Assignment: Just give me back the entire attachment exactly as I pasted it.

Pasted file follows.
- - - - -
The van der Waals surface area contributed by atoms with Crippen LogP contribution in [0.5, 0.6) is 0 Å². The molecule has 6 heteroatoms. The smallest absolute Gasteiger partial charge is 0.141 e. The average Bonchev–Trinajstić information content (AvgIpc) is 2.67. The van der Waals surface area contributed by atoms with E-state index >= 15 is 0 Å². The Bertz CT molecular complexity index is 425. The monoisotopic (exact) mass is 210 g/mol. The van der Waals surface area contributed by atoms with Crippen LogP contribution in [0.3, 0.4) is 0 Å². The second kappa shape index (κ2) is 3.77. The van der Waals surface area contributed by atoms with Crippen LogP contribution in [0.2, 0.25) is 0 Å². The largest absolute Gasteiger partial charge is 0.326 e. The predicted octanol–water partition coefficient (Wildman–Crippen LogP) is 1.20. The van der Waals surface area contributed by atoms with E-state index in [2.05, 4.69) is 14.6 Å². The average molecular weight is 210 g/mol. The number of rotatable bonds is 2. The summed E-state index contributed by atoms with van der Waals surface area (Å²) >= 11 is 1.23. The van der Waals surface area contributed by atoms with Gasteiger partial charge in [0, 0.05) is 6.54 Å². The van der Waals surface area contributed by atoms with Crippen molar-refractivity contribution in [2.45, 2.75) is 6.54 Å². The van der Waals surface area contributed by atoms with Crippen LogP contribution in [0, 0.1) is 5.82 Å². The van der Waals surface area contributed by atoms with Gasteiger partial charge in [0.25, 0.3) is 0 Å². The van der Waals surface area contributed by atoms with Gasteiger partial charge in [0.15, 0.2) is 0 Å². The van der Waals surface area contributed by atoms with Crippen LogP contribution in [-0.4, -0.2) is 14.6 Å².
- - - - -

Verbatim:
The van der Waals surface area contributed by atoms with Crippen LogP contribution in [0.5, 0.6) is 0 Å². The molecule has 6 heteroatoms. The smallest absolute Gasteiger partial charge is 0.141 e. The average Bonchev–Trinajstić information content (AvgIpc) is 2.67. The van der Waals surface area contributed by atoms with E-state index >= 15 is 0 Å². The Bertz CT molecular complexity index is 425. The monoisotopic (exact) mass is 210 g/mol. The van der Waals surface area contributed by atoms with Crippen LogP contribution in [0.3, 0.4) is 0 Å². The second kappa shape index (κ2) is 3.77. The van der Waals surface area contributed by atoms with Crippen LogP contribution in [0.2, 0.25) is 0 Å². The largest absolute Gasteiger partial charge is 0.326 e. The predicted octanol–water partition coefficient (Wildman–Crippen LogP) is 1.20. The van der Waals surface area contributed by atoms with E-state index in [2.05, 4.69) is 14.6 Å². The average molecular weight is 210 g/mol. The number of rotatable bonds is 2. The summed E-state index contributed by atoms with van der Waals surface area (Å²) >= 11 is 1.23. The van der Waals surface area contributed by atoms with Gasteiger partial charge in [0, 0.05) is 6.54 Å². The van der Waals surface area contributed by atoms with Crippen molar-refractivity contribution in [2.45, 2.75) is 6.54 Å². The van der Waals surface area contributed by atoms with Crippen LogP contribution in [0, 0.1) is 5.82 Å². The van der Waals surface area contributed by atoms with Gasteiger partial charge in [0.25, 0.3) is 0 Å². The van der Waals surface area contributed by atoms with Gasteiger partial charge in [0.15, 0.2) is 0 Å². The van der Waals surface area contributed by atoms with Crippen LogP contribution in [-0.4, -0.2) is 14.6 Å².